Saudi Arabian Grand Prix to continue as planned after attack at oil depot near Jeddah circuit


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F1 CEO Stefano Domenicali has said the Saudi Arabia Grand Prix will go ahead after there was an attack at a nearby oil depot.

F1 CEO Stefano Domenicali has said the Saudi Arabia Grand Prix will go ahead after there was an attack at a nearby oil depot.

Formula 1’s Saudi Arabian GP is set to go ahead despite concerns from drivers in lengthy meetings after an attack on an oil depot close to the Jeddah circuit.

F1’s grid of 20 drivers met for over four hours after practice on Friday and talks – which included team bosses and F1 chiefs – continued until 2.30am local time in Saudi Arabia.

Sky Sports understands drivers raised concerns over the safety of the event in the wake of a missile attack on a nearby oil facility earlier on Friday afternoon, for which Yemen’s Houthi rebel group have taken responsibility.

But while the lengthy meetings suggested some drivers may have wanted to boycott, the Saudi Arabian GP is still set to go ahead as planned and team bosses have insisted they will be racing this weekend.

Sky F1's Simon Lazenby provides an update on developments after a fire erupted at an oil depot in Jeddah, which Yemen's Houthi rebels claim was an attack by the group.

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Sky F1’s Simon Lazenby provides an update on developments after a fire erupted at an oil depot in Jeddah, which Yemen’s Houthi rebels claim was an attack by the group.

Sky F1’s Simon Lazenby provides an update on developments after a fire erupted at an oil depot in Jeddah, which Yemen’s Houthi rebels claim was an attack by the group.

An oil depot – around seven miles from the track and owned by F1 sponsor Aramco – was set ablaze during first practice in Saudi and a large black smoke cloud could be seen from the circuit.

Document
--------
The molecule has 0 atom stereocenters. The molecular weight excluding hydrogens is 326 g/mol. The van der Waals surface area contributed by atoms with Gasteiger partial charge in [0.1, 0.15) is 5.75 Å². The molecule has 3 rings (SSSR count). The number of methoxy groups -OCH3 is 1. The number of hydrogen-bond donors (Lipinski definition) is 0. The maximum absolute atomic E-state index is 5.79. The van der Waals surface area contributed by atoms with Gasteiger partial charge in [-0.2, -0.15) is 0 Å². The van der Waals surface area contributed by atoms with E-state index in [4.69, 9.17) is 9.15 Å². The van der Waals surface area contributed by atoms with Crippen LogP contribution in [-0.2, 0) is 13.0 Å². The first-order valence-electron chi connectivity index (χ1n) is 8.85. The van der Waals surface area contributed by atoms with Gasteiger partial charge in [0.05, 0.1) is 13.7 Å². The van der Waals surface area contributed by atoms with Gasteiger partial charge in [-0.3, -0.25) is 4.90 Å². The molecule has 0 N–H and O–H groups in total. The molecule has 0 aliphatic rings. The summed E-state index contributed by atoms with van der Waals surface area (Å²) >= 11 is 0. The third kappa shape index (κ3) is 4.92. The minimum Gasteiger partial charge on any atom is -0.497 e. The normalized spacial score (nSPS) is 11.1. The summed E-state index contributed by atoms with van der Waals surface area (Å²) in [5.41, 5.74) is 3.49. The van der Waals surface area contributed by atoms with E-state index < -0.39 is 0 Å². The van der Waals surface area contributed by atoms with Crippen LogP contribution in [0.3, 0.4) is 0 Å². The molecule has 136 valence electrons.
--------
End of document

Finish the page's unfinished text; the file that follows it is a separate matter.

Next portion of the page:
The fire was still burning late on Friday night and there was still smoke pouring into the sky on Saturday morning.

Saudi Arabian authorities say there were no casualties from the attack.

Drivers met for over four hours on Friday evening after the attack

Drivers met for over four hours on Friday evening after the attack

F1 and FIA presidents insist Saudi GP is safe

Before the F1 drivers continued their meetings in the Jeddah paddock, the sport’s president Stefano Domenicali insisted they had received unanimous support from drivers to continue and “total assurance” about safety from the authorities.

The attack took place during the first practice, which continued as normal, although there was a 15-minute delay to start second practice as drivers and team principals met with F1 president Domenicali and the FIA’s Mohammed Ben Sulayem.

There was another meeting following P2, which was also attended by a Saudi delegation, after which the F1 and FIA chiefs emerged at 10:40 pm local time and insisted the Grand Prix would be going ahead.

The fire at the North Jeddah Bulk Plant happened around seven miles from the Jeddah circuit

The fire at the North Jeddah Bulk Plant happened around seven miles from the Jeddah circuit

“We have received total assurance of the country’s safety first,” Domenicali said. “They have placed all the systems to protect this area. So, we feel confident that we have to trust the local authority in that respect. We will of course go ahead with the event.”

Ben Sulayem added that attackers were “not targeting the track”.

“We had meetings with the high-level security then we had meetings with the team principals and the drivers,” the FIA ​​president said. “And to assure you that, they are targeting the infrastructure of the economy not the civilians and, of course, not the track.